Robert Važan

What's in a good software library?

High-level advice on API design from author of several opensource libraries and a seasoned developer.

Programming can be thought of as a form of communication with computers. There's even an AI philosophy that says that intelligent computers are merely ordinary computers that can be programmed quickly and easily. So what makes computers easy to program? Or conversely, what makes programmers productive?

If programming is communication, then libraries provide vocabulary for this communication. Relationship between programming languages and libraries is like relationship between intelligence and knowledge. Libraries and the vocabulary they provide (akin to knowledge) matter more than the access to raw computing power mediated by programming language (akin to intelligence).

Libraries have their limits. It's hard to deliver centralized services like database in the form of a library. Even where centralization is not strictly required, associated cloud services can make libraries smarter and reduce the amount of complexity visible to programmers. The goal of such library is not to embed a subprogram but rather to expose a convenient API. It doesn't matter that much what is behind the API, be it pure code, subprocess, or an associated online service. Pure code is nevertheless still preferred for ease of deployment and for its ability to function offline.

People often think of programming as telling computers what to do. But programming is a two-way communication. Visibility matters. Black box tools are hard to debug. Specificity of communication matters too. Reporting "bug at line 333" is way more useful than reporting "bug in the program". Libraries must ensure they can be debugged and profiled and that their state can be inspected. They need to speak and they need to speak clearly. That can be often accomplished with standard tools, but many non-trivial libraries need specialized diagnostic APIs or even external tools.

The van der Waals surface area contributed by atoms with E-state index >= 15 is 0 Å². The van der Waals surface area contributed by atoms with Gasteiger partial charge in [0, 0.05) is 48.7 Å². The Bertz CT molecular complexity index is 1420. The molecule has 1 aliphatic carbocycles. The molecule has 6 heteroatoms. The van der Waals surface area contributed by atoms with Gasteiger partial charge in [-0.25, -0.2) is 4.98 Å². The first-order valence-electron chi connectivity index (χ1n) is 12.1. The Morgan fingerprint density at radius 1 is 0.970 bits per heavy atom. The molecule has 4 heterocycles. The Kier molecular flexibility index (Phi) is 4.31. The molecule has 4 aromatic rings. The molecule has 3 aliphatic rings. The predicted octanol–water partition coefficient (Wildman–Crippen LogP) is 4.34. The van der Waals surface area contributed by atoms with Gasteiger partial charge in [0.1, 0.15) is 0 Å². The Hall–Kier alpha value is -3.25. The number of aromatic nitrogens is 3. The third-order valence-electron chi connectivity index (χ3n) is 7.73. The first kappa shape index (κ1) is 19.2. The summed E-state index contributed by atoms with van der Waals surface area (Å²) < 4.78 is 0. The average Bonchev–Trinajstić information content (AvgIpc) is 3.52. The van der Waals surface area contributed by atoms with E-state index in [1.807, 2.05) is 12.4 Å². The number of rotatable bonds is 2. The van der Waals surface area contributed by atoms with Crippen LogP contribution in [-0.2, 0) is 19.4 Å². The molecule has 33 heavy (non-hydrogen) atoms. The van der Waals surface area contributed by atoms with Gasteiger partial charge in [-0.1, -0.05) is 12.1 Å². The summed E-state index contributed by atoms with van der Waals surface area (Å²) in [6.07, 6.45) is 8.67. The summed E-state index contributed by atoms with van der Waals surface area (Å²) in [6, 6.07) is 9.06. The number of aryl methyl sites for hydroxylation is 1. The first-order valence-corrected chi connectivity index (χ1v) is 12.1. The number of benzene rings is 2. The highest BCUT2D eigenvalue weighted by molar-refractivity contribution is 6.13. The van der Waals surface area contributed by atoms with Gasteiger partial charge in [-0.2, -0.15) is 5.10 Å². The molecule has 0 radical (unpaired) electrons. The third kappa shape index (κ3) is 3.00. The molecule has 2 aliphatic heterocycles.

Simplicity and ease of use merely accelerate adoption of new libraries without making them fundamentally more useful. Fast adoption is nevertheless very important in the rapidly changing software landscape.

Interactivity of communication is important. It permits experimentation. Programming can be thought of as a dialogue. It is however still important to keep libraries predictable. No REPL loop can match the speed of internalized mental models. Not to mention that mental models permit partial simulation of the system while interactive shells require concrete implementation.

There's a difference between libraries and frameworks. As I see it, frameworks ask closed questions (e.g. Which serialization format do you prefer?) while libraries ask open-ended questions (e.g. What would you like to do today?). While frameworks may initially help with writer's block, one eventually runs into problems that are hard to solve with the framework. You find yourself trying to trick the framework into asking you the right question. Libraries don't add artificial restrictions on what you can say. You can combine vocabulary provided by the library however you want and you can even combine it with vocabularies provided by other libraries. This is called expressivity.

Allowing expression of complex ideas using library's vocabulary however shouldn't be an excuse to make it unreasonably hard to express simple ideas. Complexity should be always optional. This is usually done through reasonable defaults. Application developer can then get working solution quickly and incrementally improve it afterwards. Reasonable defaults are a big part of the already mentioned interactivity and experimentation.